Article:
Hundreds of thousands will apply, but only a lucky few will be chosen.  Employers keen to recruit and employ the best and brightest talent from around the globe to meet American business needs are already gearing up.  Professionals eager to pursue their career in the United States are updating resumes and collecting diplomas and reference letters.  This program is not the best way for a country to succeed, but the United States Congress continues to lack the will and wisdom to change a law almost 25 years old.

Are you ready?

April 1, 2014, is the first day that the United States Citizenship and Immigration Services agency (USCIS) will accept new H-1B specialty occupation worker nonimmigrant visa petitions by employers for foreign professionals.  It is important for global mobility and human resource managers to start work now to secure preliminary Department of Labor approvals, foreign degree evaluations, etc., to be ready to file the petition for an April 1 receipt date.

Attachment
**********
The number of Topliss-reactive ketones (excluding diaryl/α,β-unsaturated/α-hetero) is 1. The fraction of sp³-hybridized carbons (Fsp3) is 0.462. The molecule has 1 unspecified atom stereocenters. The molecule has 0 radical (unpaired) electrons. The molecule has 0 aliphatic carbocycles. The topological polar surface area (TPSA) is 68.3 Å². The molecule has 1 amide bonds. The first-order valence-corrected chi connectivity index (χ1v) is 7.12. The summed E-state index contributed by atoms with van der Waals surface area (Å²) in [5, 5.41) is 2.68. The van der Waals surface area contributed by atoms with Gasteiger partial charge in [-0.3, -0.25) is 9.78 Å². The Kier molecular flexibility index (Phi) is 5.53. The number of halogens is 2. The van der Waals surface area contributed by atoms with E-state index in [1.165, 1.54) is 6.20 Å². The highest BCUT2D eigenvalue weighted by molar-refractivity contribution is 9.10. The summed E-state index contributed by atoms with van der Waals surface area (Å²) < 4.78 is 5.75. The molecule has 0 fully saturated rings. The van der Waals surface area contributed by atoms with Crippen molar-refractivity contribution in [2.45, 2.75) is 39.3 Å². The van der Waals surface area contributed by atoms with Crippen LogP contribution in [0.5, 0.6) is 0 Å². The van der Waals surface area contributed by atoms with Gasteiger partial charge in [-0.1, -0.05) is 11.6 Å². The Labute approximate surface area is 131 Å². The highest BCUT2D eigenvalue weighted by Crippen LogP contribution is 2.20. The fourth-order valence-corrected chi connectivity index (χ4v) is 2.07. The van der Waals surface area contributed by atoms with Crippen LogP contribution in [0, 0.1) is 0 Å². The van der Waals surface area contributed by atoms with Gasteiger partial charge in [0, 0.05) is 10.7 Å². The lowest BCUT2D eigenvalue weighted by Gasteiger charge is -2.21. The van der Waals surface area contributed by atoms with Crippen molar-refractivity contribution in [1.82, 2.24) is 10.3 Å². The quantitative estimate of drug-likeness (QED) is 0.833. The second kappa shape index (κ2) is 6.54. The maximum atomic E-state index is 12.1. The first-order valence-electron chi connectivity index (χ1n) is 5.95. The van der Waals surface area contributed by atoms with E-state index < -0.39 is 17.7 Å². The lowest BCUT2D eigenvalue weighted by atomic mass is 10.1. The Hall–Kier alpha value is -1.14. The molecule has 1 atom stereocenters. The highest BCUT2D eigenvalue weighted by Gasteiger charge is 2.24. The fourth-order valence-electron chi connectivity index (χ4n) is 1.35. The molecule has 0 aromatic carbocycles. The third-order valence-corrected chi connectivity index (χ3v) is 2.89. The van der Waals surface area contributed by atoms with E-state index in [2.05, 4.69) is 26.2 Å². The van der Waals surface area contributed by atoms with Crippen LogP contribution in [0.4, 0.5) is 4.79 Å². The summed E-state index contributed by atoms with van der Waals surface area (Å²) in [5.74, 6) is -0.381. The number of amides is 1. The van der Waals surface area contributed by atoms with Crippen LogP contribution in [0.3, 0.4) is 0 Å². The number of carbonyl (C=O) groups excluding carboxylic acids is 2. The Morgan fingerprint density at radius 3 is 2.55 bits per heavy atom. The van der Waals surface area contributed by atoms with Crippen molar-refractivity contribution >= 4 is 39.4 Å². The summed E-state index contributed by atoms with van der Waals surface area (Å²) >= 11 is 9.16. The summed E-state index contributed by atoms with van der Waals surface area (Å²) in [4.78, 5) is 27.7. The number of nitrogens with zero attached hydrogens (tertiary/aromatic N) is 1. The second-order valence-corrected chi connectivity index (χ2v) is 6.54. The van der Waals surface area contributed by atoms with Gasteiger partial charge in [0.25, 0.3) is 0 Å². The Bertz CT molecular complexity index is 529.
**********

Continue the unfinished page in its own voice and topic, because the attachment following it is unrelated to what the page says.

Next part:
Limited Supply

Only a limited number of new H-1B visas are accepted each year due to legal quota restrictions.  Every year, 65,000 new H-1B visa petitions can be granted, of which 6,800 are set aside for citizens of Chile and Singapore under Free Trade Agreements with those countries. To the extent there were unused Free Trade Agreement H-1Bs, those are added to the quota for the next fiscal year.  There is an additional allocation of 20,000 new H-1B visa petitions that can be accepted if the foreign professional earned a graduate degree from a university in the United States.